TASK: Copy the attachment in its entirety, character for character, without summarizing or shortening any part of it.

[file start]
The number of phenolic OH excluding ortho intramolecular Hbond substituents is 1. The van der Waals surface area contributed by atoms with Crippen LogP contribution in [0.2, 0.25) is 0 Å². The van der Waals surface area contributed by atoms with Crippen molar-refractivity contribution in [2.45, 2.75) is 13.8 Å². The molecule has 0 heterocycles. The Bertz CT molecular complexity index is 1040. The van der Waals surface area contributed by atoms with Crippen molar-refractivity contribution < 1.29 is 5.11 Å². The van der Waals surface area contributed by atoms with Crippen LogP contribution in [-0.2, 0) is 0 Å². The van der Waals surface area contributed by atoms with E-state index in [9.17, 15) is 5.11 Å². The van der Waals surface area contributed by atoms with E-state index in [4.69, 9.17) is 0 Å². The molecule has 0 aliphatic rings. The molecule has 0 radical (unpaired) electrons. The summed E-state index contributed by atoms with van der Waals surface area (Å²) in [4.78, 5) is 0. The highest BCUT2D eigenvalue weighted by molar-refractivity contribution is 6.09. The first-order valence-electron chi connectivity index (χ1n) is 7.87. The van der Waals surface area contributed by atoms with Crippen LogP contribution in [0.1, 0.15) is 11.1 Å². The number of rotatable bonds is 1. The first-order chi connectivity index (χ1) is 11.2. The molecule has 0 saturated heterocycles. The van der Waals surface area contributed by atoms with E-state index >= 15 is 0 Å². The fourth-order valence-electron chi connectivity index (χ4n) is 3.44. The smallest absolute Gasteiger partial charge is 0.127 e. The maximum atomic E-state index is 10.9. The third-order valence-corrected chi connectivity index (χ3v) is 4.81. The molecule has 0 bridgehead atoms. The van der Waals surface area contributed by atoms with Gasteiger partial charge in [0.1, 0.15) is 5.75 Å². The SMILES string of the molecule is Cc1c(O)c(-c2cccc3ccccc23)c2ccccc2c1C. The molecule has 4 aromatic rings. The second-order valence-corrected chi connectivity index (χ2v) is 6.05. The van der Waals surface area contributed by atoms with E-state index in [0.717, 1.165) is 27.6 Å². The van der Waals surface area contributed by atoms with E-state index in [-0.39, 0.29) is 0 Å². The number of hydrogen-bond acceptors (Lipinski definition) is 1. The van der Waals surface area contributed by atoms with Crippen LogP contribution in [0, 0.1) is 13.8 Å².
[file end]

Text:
The number of phenolic OH excluding ortho intramolecular Hbond substituents is 1. The van der Waals surface area contributed by atoms with Crippen LogP contribution in [0.2, 0.25) is 0 Å². The van der Waals surface area contributed by atoms with Crippen molar-refractivity contribution in [2.45, 2.75) is 13.8 Å². The molecule has 0 heterocycles. The Bertz CT molecular complexity index is 1040. The van der Waals surface area contributed by atoms with Crippen molar-refractivity contribution < 1.29 is 5.11 Å². The van der Waals surface area contributed by atoms with Crippen LogP contribution in [-0.2, 0) is 0 Å². The van der Waals surface area contributed by atoms with E-state index in [9.17, 15) is 5.11 Å². The van der Waals surface area contributed by atoms with E-state index in [4.69, 9.17) is 0 Å². The molecule has 0 aliphatic rings. The molecule has 0 radical (unpaired) electrons. The summed E-state index contributed by atoms with van der Waals surface area (Å²) in [4.78, 5) is 0. The highest BCUT2D eigenvalue weighted by molar-refractivity contribution is 6.09. The first-order valence-electron chi connectivity index (χ1n) is 7.87. The van der Waals surface area contributed by atoms with Crippen LogP contribution in [0.1, 0.15) is 11.1 Å². The number of rotatable bonds is 1. The first-order chi connectivity index (χ1) is 11.2. The molecule has 0 saturated heterocycles. The van der Waals surface area contributed by atoms with E-state index >= 15 is 0 Å². The fourth-order valence-electron chi connectivity index (χ4n) is 3.44. The smallest absolute Gasteiger partial charge is 0.127 e. The maximum atomic E-state index is 10.9. The third-order valence-corrected chi connectivity index (χ3v) is 4.81. The molecule has 0 bridgehead atoms. The van der Waals surface area contributed by atoms with Gasteiger partial charge in [0.1, 0.15) is 5.75 Å². The SMILES string of the molecule is Cc1c(O)c(-c2cccc3ccccc23)c2ccccc2c1C. The molecule has 4 aromatic rings. The second-order valence-corrected chi connectivity index (χ2v) is 6.05. The van der Waals surface area contributed by atoms with E-state index in [0.717, 1.165) is 27.6 Å². The van der Waals surface area contributed by atoms with E-state index in [-0.39, 0.29) is 0 Å². The number of hydrogen-bond acceptors (Lipinski definition) is 1. The van der Waals surface area contributed by atoms with Crippen LogP contribution in [0, 0.1) is 13.8 Å².